Pope Francis announced his intention to canonize Blessed Junipero Serra (1713-84), a Franciscan friar who launched California’s mission system, when he visits the United States in September. “In September, God willing, I will canonize Junipero Serra in the United States,” Pope Francis said on his Jan. 15 in-flight interview. “He was the evangelizer of the West in the United States.”
On his flight from Manila to Rome on Jan. 19, he gave more details, saying, “I would like to go to California for the canonization (of Father Junipero Serra), but I think there is the problem of time. ... I think that I will do that canonization at (the Basilica of the National Shrine of the Immaculate Conception) in Washington. It is a national event.”
Starting at age 56, Father Serra walked up and down California on a bad leg (due to an insect bite), founding the first nine of 21 California missions and bringing the Catholic Faith to the indigenous peoples of the region. California’s historic Catholic character, including the naming of many of its prominent cities after Catholic Franciscan saints, can be traced to the influence of Father Serra and his fellow Spanish missionaries.
Father Serra not only lived in California for 15 years, but played a key role in the establishment of the Church in the region. Los Angeles Archbishop José H. Gomez said, “Blessed Junipero is one of my spiritual heroes and a giant figure in the evangelization of the New World.”
Regardless of the site of the ceremony, many Californians who work and volunteer at California’s missions educating the public about Father Serra are excited. Andy Galvan, curator of Mission Dolores in San Francisco for the past 12 years and a descendant of the region’s Ohlone Indians, said, “I’m ecstatic. I must be dreaming; somebody pinch me.”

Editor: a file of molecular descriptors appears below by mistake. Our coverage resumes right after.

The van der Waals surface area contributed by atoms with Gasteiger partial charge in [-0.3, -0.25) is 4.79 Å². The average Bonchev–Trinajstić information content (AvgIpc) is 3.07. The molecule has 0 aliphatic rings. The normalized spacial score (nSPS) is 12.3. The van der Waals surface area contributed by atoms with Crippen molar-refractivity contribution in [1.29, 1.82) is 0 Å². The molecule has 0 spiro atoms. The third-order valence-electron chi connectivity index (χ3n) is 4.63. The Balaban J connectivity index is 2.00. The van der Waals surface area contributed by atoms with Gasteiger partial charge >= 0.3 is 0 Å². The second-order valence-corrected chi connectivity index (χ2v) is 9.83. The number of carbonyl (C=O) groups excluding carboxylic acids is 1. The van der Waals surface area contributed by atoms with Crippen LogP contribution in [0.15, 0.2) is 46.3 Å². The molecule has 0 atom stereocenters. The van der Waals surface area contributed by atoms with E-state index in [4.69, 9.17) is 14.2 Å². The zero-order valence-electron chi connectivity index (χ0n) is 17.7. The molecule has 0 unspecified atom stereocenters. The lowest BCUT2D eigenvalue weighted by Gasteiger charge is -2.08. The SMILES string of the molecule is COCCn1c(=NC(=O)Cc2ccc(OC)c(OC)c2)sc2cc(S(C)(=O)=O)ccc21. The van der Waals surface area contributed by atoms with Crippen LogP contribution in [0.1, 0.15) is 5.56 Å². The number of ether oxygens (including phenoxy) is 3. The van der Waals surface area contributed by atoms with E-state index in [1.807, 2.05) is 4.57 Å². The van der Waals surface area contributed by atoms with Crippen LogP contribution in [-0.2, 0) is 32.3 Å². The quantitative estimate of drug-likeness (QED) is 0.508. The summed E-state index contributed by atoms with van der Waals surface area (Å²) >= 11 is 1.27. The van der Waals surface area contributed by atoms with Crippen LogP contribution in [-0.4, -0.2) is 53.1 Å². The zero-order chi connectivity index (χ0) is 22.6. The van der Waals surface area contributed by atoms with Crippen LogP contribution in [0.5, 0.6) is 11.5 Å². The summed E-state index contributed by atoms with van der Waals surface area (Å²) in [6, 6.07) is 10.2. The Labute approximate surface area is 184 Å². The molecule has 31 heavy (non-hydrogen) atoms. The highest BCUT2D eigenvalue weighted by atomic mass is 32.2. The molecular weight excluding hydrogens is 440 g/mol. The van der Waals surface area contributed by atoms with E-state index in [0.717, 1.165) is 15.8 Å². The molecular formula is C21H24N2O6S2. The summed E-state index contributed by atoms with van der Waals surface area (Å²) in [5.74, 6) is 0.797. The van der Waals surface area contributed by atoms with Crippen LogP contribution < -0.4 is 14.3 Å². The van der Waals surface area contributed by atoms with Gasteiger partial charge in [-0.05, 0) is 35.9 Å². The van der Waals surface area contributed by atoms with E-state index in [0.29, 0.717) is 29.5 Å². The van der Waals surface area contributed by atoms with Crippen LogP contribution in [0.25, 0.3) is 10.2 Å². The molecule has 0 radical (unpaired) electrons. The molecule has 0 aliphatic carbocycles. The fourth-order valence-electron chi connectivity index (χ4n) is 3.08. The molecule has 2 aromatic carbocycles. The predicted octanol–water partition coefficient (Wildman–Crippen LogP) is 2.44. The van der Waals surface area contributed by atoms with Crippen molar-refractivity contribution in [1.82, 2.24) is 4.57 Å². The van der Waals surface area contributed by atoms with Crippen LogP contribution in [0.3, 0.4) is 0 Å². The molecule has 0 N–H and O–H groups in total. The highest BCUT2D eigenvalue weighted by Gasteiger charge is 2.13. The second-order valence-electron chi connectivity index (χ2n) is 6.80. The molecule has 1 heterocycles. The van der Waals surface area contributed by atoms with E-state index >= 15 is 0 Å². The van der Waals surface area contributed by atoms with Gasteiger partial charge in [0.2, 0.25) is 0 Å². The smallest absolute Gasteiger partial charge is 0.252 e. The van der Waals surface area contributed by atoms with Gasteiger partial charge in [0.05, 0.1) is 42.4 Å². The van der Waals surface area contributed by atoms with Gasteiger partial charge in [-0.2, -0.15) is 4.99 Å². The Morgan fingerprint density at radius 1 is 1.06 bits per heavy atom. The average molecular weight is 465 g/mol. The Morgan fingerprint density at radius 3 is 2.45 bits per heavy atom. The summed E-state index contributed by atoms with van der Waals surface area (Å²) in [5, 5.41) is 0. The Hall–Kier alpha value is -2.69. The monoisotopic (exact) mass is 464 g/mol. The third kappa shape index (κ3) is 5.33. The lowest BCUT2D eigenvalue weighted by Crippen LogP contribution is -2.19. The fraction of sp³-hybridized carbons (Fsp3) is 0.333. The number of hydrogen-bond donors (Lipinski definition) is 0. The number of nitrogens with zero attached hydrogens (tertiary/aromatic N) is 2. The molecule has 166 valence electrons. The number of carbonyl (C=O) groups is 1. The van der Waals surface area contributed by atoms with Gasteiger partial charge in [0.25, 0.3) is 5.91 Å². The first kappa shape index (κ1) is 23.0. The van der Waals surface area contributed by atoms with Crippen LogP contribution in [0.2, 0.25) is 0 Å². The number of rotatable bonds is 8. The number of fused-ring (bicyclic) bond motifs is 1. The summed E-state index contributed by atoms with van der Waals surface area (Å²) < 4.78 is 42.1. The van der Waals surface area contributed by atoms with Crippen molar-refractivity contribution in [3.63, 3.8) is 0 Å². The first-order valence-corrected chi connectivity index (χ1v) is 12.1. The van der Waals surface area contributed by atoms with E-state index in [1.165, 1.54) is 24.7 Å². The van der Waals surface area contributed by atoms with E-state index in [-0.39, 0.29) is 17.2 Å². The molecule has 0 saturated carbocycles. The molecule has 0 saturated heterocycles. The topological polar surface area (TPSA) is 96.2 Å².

Galvan was first recruited to promote Father Serra’s cause by biographer Franciscan Father Noel Moholy (1916-98) in 1978, and he stood side-by-side with the priest in Rome to argue for Father Serra’s canonization before Pope St. John Paul II in 1987. He recalled, “Father Noel said, ‘Please, Holy Father, move forward with Father Serra’s beatification.’ The pope pointed his finger at both of us and replied, ‘You must pray, and you must insist,’ meaning we had to work through the Church bureaucracy.”
Galvan continued, “When I first heard that Serra was going to be canonized, I thought, ‘Father Noel must be dancing in heaven. He must be pulling some strings up there.’”
Msgr. Francis Weber is archivist emeritus for the Archdiocese of Los Angeles and works at the Mission San Fernando. He has written multiple books on Father Serra, including “Life and Times of Fray Junipero Serra” in 1987. He believes Father Serra is an excellent candidate for canonization: “I’ve always looked on (Father) Serra as a hero, someone our young people can imitate. A saint is someone who practiced virtue in a heroic way, which describes Serra. He’s a worthy successor to others who have been canonized.” Having a former California resident canonized is also a plus, he said, because “sometimes we’re inclined to think of saints as people who live in foreign lands far away from us.”
Missionary at heart
Father Serra was born in Majorca, a Spanish island possession off its east coast. As a boy, he was inspired by the heroic example of Catholic missionaries, including St. Francis Solano (1549-1610), who preached the Gospel in South America. He joined the Franciscan community at age 17 and was known for his piety and learning. Although he would have been a prime candidate for bishop in Majorca, Father Serra longed to be a missionary, and he was sent across the Atlantic to evangelize in New Spain. Msgr. Weber observed, “He was a full professor at Lullian University in Majorca, which was a prominent position at that time. He gave it all up to teach Christianity to aboriginal people.”